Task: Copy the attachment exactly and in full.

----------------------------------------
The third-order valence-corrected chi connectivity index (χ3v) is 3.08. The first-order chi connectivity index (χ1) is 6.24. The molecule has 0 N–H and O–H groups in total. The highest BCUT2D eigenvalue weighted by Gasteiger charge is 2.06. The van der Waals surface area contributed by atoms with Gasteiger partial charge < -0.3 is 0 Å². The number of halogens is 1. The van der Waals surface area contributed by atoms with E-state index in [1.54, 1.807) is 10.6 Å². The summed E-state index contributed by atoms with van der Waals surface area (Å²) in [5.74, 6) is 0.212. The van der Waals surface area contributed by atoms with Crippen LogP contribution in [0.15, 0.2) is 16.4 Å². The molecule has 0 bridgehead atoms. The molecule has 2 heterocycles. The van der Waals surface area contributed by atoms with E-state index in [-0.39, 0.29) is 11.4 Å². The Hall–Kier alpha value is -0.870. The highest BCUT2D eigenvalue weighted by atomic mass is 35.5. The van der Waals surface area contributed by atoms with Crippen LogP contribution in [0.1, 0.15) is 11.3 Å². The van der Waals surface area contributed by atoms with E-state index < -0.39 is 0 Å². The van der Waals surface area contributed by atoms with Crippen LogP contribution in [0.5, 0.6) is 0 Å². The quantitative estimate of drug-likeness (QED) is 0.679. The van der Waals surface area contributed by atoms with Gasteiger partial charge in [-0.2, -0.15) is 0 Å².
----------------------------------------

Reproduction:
The third-order valence-corrected chi connectivity index (χ3v) is 3.08. The first-order chi connectivity index (χ1) is 6.24. The molecule has 0 N–H and O–H groups in total. The highest BCUT2D eigenvalue weighted by Gasteiger charge is 2.06. The van der Waals surface area contributed by atoms with Gasteiger partial charge < -0.3 is 0 Å². The number of halogens is 1. The van der Waals surface area contributed by atoms with E-state index in [1.54, 1.807) is 10.6 Å². The summed E-state index contributed by atoms with van der Waals surface area (Å²) in [5.74, 6) is 0.212. The van der Waals surface area contributed by atoms with Crippen LogP contribution in [0.15, 0.2) is 16.4 Å². The molecule has 0 bridgehead atoms. The molecule has 2 heterocycles. The van der Waals surface area contributed by atoms with E-state index in [-0.39, 0.29) is 11.4 Å². The Hall–Kier alpha value is -0.870. The highest BCUT2D eigenvalue weighted by atomic mass is 35.5. The van der Waals surface area contributed by atoms with Crippen LogP contribution in [0.1, 0.15) is 11.3 Å². The van der Waals surface area contributed by atoms with E-state index < -0.39 is 0 Å². The van der Waals surface area contributed by atoms with Crippen LogP contribution in [0.5, 0.6) is 0 Å². The quantitative estimate of drug-likeness (QED) is 0.679. The van der Waals surface area contributed by atoms with Gasteiger partial charge in [-0.2, -0.15) is 0 Å².